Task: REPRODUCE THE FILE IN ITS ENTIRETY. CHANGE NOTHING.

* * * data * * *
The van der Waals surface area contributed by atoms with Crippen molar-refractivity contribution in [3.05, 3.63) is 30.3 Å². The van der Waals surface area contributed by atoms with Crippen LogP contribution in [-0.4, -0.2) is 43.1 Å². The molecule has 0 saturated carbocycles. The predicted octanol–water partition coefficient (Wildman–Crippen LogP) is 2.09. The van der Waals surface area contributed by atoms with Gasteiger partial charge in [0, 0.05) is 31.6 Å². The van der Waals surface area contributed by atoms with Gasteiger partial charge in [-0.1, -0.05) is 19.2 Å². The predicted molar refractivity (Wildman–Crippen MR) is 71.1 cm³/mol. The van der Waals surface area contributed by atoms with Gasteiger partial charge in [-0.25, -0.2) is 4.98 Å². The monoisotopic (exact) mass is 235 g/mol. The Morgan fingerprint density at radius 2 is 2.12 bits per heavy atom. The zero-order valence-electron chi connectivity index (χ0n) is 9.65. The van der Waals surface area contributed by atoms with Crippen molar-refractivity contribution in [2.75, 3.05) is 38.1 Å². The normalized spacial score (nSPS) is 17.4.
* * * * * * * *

The van der Waals surface area contributed by atoms with Crippen molar-refractivity contribution in [3.05, 3.63) is 30.3 Å². The van der Waals surface area contributed by atoms with Crippen LogP contribution in [-0.4, -0.2) is 43.1 Å². The molecule has 0 saturated carbocycles. The predicted octanol–water partition coefficient (Wildman–Crippen LogP) is 2.09. The van der Waals surface area contributed by atoms with Gasteiger partial charge in [0, 0.05) is 31.6 Å². The van der Waals surface area contributed by atoms with Gasteiger partial charge in [-0.1, -0.05) is 19.2 Å². The predicted molar refractivity (Wildman–Crippen MR) is 71.1 cm³/mol. The van der Waals surface area contributed by atoms with Gasteiger partial charge in [-0.25, -0.2) is 4.98 Å². The monoisotopic (exact) mass is 235 g/mol. The Morgan fingerprint density at radius 2 is 2.12 bits per heavy atom. The zero-order valence-electron chi connectivity index (χ0n) is 9.65. The van der Waals surface area contributed by atoms with Crippen molar-refractivity contribution in [2.75, 3.05) is 38.1 Å². The normalized spacial score (nSPS) is 17.4.